Briefly About Monte Carlo Simulation

Monte Carlo methods in the most basic form is used to approximate to a result aggregating repeated probabilistic experiments. For instance; to find the true probability of heads in a coin toss repeat the coin toss enough (e.g. 100 times) and calculate the probability by dividing number of heads to the total number of experiments. Here is a small example.

#Function of coin tossing with the given number of instances n_toss
toss_coins<-function(n_toss){
    sample(c("H","T"),n_toss,replace=TRUE)
}
#Do the experiment with 10 instances
experiment_1<-toss_coins(10)
#Print out the tosses to check the function
print(experiment_1)
##  [1] "T" "T" "T" "T" "H" "T" "H" "T" "T" "T"
sum(experiment_1=="H")/10
## [1] 0.2
#Now repeat the experiment with more instances
experiment_2<-toss_coins(10^4)
sum(experiment_2=="H")/10^4
## [1] 0.5007

Monte Carlo and its extensions (e.g. Markov Chain Monte Carlo) are generally used to find the results of very complex or analytically intractable calculations. For instance one of the earlier examples of MC methods, Metropolis Algorithm, is devised by Manhattan Project members and it is used in mathematical physics to understand the particle movements of the atomic bomb.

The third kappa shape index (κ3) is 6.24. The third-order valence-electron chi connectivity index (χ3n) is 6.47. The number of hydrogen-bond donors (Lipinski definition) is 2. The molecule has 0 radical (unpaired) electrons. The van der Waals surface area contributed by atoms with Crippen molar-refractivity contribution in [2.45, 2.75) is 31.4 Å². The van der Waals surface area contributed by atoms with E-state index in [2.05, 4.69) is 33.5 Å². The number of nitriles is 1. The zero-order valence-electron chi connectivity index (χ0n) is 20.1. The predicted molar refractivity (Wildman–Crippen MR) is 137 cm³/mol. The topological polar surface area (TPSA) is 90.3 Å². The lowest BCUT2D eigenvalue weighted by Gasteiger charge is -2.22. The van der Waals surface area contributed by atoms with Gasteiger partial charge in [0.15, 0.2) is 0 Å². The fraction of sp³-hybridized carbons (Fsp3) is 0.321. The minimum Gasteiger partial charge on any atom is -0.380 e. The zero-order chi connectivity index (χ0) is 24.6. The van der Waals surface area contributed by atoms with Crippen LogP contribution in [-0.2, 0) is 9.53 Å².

Before starting calculating options with Monte Carlo methods we will start with some toy examples and random variate generation. Aside from the lecture notes, I will also partly follow BOUN CMPE584 lecture notes and IE 586 lecture notes (not publicly available).

Toy Example: Calculation of \(\pi\)

To calculate the \(\pi\) value, think of a quarter of a unit circle (round with radius value 1).

#Create the points necessary to build a polygon
circle_data<-data.frame(x_val=c(0,seq(0,1,length.out=1000)),
                        y_val=c(0,sqrt(1-seq(0,1,length.out=1000)^2)))

library(ggplot2) #Load ggplot2
#create the shaded area for the quarter circle
plot_pi <- ggplot() +